Journal of Soils and Sediments

, Volume 19, Issue 1, pp 211–220 | Cite as

Transformation of clay minerals in nanoparticles of several zonal soils in China

  • Zhi Yi Zhang
  • Li Huang
  • Fan Liu
  • Ming Kuang Wang
  • Georges Martial Ndzana
  • Zhi Jie Liu
Soils, Sec 3 • Remediation and Management of Contaminated or Degraded Lands • Research Article



Clay minerals significantly affect the physical, chemical, and biological processes of soils. They undergo spontaneous modification and transformation depending to the climatic conditions. Information concerning the compositions and transformation of clay minerals in nanoparticle colloids (NPs) (25–100 nm) is severely lacking. Studying clay mineral transformation is important approach to understand soil formation. This study was conducted to determine the transformation sequence of clay minerals in several zonal soil NPs.

Materials and methods

Four soils (Haplustalf, Alf-1; Hapludalf, Alf-2; Hapludults, Ult-1 and Ult-2) were collected from B horizons developed under three different climatic zones of China. Alf-1 (36° 05′ N and 117° 24′ E) was located under a warm temperate zone and Alf-2 (30° 38′ N and 115° 26′ E), Ult-1 (29° 13′ N and 113° 46′ E), and Ult-2 (19° 27′ N and 109° 17′ E) under a subtropical zone. The clay particles (< 2000 nm) (CPs) and nanoparticles (25–100 nm) (NPs) of tested soils were separated. The element composition of CPs and NPs was identified by microwave digestion method. The mineralogy and chemical bonding of clay minerals were studied by X-ray diffraction (XRD) and Fourier transform infrared spectroscopy (FT-IR).

Results and discussion

With decreasing latitude, NPs and CPs showed that the molar ratio of SiO2 to Al2O3 trends to diminish, indicating the phenomenon of desilication and allitization in the tested soils. XRD analysis revealed that the main clay mineral of Alf-1 NPs was illite, followed by vermiculite, kaolinite, and kaolinite interstratified minerals (KIMs). The clay minerals of Alf-2, Ult-1, and Ult-2 NPs were dominated by kaolinite (and KIMs), followed by illite, with a little content of hydroxyl-interlayered vermiculite (HIV) in Ult-1 NPs and trace content of gibbsite in Ult-2 NPs. With decreasing latitude, vermiculite and HIV decreased in NPs. When compared to CPs, smectite as well as illite-vermiculite mix-layer mineral (I-V) and illite-HIV mix-layer mineral (I-HIV) were not detected in NPs. The analysis of d060 region by XRD showed that with decreasing latitude, the main clay minerals in NPs were dioctahedral minerals (e.g., illite or kaolinite). These clay minerals resulted from the transformation of trioctahedral minerals in CPs. The disappearance of 2:1 swelling minerals and trioctahedral minerals showed that the NPs were more susceptible to weathering than CPs.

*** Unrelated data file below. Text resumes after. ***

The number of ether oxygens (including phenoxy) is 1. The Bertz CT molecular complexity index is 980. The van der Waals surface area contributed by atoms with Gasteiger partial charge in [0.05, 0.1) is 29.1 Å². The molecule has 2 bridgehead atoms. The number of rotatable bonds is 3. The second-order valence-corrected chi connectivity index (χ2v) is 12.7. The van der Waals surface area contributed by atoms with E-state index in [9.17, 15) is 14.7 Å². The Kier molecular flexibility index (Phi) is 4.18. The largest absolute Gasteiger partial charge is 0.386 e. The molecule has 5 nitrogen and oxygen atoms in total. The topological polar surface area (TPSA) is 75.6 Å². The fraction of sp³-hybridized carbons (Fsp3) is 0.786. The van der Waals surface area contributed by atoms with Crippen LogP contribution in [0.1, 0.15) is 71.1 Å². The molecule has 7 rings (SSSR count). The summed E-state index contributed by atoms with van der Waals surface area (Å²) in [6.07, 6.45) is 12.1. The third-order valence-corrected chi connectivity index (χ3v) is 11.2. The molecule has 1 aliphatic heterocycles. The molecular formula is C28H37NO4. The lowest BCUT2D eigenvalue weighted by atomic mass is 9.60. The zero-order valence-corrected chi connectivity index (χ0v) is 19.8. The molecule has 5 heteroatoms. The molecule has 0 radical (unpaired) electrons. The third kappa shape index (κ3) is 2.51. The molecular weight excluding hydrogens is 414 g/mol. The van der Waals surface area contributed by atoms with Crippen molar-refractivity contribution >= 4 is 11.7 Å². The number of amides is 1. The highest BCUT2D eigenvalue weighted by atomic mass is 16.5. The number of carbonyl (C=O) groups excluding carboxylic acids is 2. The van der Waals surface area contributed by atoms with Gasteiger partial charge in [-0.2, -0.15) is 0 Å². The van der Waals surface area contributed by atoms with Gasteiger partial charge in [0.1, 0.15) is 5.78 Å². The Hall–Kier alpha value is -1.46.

With decreasing latitude, the transformation of clay minerals followed the sequence of illite → HIV → kaolinite → gibbsite in tested NPs.


Clay minerals Nanoparticles Transformation Zonal soils 



The authors thank the beamline BL14B1 (Shanghai Synchrotron Radiation Facility) for providing the beam time. This research was supported by the National Natural Science Foundation of People’s Republic of China (Grant No. 41271252).


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Copyright information

© Springer-Verlag GmbH Germany, part of Springer Nature 2018

Authors and Affiliations

  • Zhi Yi Zhang
    • 1
    • 2
  • Li Huang
    • 1
  • Fan Liu
    • 1
  • Ming Kuang Wang
    • 3
  • Georges Martial Ndzana
    • 1
  • Zhi Jie Liu
    • 1
  1. 1.Key Laboratory of Arable Land Conservation (Middle and Lower Reaches of Yangtze River), Ministry of AgricultureHuazhong Agricultural UniversityWuhanChina
  2. 2.Qianjiang Scientific Observing and Experimental Station of Agro-Environment and Arable Land Conservation (Ministry of Agriculture), Plant Protection, Soil and Fertilizer Research InstituteHubei Academy of Agricultural SciencesWuhanChina
  3. 3.Department of Agricultural ChemistryNational Taiwan UniversityTaipeiTaiwan

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